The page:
Governance, in sharp focus
‘Governance’ was the theme of the competition at ShootNations 2007, a global youth photography competition, tells Manoj Sharma.india Updated: Dec 09, 2007 04:55 IST
It’s not often that art and governance come together. For, while one draws from experiences and feeds on emotions, the other is all about management and control something art liberally frowns upon. And yet, on the rare occasions that the two meet, the result can be startling, as was evident at ShootNations 2007 a global youth photography competition for people aged between 11 and 24.
‘Governance’ was the theme of the competition, which received 1,500 entries from 85 countries. The winning photographs of these were exhibited in Delhi recently. The exhibition had earlier travelled to Berlin, London and Burkina Faso. “Though the theme of the competition was quite difficult, the exhibition had many interesting pictures in terms of ideas, colour and composition,” said photographer Raghu Rai, a special invitee at the exhibition.
The brief for the participating children and youth was to take pictures of: what upsets you? What can you do about it? Who listens to you? Who do you look up to? And who rules?
Armed with the brief, the young people trained their cameras on several issues, such as poverty, politics, destitution, homelessness and environment.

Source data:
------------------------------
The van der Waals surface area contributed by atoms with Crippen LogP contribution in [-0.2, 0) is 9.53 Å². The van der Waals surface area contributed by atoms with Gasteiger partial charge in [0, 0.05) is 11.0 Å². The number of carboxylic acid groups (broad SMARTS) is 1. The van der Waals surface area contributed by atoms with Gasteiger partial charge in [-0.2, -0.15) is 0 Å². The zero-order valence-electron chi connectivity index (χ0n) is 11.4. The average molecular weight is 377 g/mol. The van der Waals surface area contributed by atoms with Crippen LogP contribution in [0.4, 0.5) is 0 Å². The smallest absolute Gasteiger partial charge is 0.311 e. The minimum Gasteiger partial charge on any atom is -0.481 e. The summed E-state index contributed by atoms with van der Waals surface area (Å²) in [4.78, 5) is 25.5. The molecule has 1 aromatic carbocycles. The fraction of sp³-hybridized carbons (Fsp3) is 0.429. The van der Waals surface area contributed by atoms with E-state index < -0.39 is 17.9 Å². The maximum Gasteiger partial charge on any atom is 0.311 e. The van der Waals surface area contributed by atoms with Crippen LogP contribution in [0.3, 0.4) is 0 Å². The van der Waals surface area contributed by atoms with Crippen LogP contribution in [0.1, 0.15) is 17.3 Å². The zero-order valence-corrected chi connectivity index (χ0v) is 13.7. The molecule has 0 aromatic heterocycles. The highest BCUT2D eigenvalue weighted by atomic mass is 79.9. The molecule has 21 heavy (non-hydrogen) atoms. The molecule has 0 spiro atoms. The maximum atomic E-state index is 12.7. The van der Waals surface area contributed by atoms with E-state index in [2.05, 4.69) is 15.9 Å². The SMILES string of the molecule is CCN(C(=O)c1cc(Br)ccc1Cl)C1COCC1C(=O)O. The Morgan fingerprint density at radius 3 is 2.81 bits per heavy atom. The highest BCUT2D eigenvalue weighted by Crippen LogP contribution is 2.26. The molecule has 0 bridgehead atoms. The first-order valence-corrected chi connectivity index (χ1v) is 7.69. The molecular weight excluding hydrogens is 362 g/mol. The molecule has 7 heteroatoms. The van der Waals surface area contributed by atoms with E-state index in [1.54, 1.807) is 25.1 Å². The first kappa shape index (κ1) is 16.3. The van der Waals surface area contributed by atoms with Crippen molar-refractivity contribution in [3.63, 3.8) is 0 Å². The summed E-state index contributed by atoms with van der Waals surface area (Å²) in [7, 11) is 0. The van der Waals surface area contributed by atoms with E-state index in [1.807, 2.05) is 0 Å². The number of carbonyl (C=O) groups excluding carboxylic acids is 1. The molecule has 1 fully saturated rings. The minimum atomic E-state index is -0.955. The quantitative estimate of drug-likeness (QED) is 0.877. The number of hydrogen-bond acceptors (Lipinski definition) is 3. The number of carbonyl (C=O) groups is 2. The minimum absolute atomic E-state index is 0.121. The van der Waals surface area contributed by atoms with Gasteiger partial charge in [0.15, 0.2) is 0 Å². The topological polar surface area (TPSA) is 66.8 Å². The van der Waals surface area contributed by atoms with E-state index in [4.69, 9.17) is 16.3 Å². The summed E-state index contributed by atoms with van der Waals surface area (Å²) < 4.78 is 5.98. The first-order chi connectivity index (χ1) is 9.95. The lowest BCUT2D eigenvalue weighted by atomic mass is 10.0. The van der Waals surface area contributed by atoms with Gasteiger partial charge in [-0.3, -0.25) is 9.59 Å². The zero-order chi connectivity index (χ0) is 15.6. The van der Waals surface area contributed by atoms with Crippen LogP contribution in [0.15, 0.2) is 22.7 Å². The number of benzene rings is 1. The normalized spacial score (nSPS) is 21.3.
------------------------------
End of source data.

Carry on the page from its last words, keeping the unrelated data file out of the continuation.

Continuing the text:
Says 22-year-old Vikas Gupta, the boy from Delhi whose picture was among those on display, “I wanted to show how the youth are collectively trying to make their voice heard. The competition was a good opportunity for young people like me to translate our ideas into images.”
The five-member jury, which included Daily Mirror photographer Roger Allen and Maitreyi Maheshwari, curator of the youth programme at Tate Modern, selected 16-year-old Egyptian, Maher’s, photograph of tiny hands trying to break through a closed door as the winning entry.
This is how the jury described the picture: “The overall winning photograph has been chosen for the strength and positivity of its message. We loved the simplicity of the image and above all the creative concept, which both captures and overcomes the struggle to be seen and heard. The central fisted hand is a powerful symbol and shows the possibilities of breaking boundaries and defeating life’s obstacles.”
That is exactly what the children and the young adult photographers hope to achieve.